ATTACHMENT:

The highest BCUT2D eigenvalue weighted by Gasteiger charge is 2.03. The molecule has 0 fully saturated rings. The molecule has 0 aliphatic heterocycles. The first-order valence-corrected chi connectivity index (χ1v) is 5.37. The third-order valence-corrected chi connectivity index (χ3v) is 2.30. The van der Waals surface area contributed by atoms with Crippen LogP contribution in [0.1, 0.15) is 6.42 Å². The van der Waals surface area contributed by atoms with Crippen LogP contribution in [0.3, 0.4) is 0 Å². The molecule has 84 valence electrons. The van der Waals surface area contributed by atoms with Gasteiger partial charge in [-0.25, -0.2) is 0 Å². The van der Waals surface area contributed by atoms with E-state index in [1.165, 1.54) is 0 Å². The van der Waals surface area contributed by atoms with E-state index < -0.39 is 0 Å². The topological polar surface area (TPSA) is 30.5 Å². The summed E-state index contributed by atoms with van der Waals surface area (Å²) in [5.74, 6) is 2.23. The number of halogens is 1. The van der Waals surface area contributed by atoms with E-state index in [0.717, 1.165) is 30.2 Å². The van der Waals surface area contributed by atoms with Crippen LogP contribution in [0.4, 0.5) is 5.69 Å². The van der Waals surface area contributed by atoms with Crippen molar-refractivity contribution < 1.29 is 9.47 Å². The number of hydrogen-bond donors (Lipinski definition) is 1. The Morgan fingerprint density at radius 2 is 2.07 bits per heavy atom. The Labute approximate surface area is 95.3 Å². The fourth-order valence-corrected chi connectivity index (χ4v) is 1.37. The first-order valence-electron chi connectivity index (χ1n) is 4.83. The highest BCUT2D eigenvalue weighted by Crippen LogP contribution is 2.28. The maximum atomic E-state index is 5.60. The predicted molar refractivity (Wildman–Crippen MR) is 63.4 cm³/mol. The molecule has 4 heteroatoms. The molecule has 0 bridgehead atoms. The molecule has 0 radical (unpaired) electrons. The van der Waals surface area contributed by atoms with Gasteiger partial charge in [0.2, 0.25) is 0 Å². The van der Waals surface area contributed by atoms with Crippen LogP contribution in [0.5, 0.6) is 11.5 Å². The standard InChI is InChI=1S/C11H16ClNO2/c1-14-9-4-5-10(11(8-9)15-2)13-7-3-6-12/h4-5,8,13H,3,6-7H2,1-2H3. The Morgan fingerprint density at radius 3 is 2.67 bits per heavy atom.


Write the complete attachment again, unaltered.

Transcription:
The highest BCUT2D eigenvalue weighted by Gasteiger charge is 2.03. The molecule has 0 fully saturated rings. The molecule has 0 aliphatic heterocycles. The first-order valence-corrected chi connectivity index (χ1v) is 5.37. The third-order valence-corrected chi connectivity index (χ3v) is 2.30. The van der Waals surface area contributed by atoms with Crippen LogP contribution in [0.1, 0.15) is 6.42 Å². The van der Waals surface area contributed by atoms with Crippen LogP contribution in [0.3, 0.4) is 0 Å². The molecule has 84 valence electrons. The van der Waals surface area contributed by atoms with Gasteiger partial charge in [-0.25, -0.2) is 0 Å². The van der Waals surface area contributed by atoms with E-state index in [1.165, 1.54) is 0 Å². The van der Waals surface area contributed by atoms with E-state index < -0.39 is 0 Å². The topological polar surface area (TPSA) is 30.5 Å². The summed E-state index contributed by atoms with van der Waals surface area (Å²) in [5.74, 6) is 2.23. The number of halogens is 1. The van der Waals surface area contributed by atoms with E-state index in [0.717, 1.165) is 30.2 Å². The van der Waals surface area contributed by atoms with Crippen LogP contribution in [0.4, 0.5) is 5.69 Å². The van der Waals surface area contributed by atoms with Crippen molar-refractivity contribution < 1.29 is 9.47 Å². The number of hydrogen-bond donors (Lipinski definition) is 1. The Morgan fingerprint density at radius 2 is 2.07 bits per heavy atom. The Labute approximate surface area is 95.3 Å². The fourth-order valence-corrected chi connectivity index (χ4v) is 1.37. The first-order valence-electron chi connectivity index (χ1n) is 4.83. The highest BCUT2D eigenvalue weighted by Crippen LogP contribution is 2.28. The maximum atomic E-state index is 5.60. The predicted molar refractivity (Wildman–Crippen MR) is 63.4 cm³/mol. The molecule has 4 heteroatoms. The molecule has 0 bridgehead atoms. The molecule has 0 radical (unpaired) electrons. The van der Waals surface area contributed by atoms with Gasteiger partial charge in [0.2, 0.25) is 0 Å². The van der Waals surface area contributed by atoms with Crippen LogP contribution in [0.5, 0.6) is 11.5 Å². The standard InChI is InChI=1S/C11H16ClNO2/c1-14-9-4-5-10(11(8-9)15-2)13-7-3-6-12/h4-5,8,13H,3,6-7H2,1-2H3. The Morgan fingerprint density at radius 3 is 2.67 bits per heavy atom.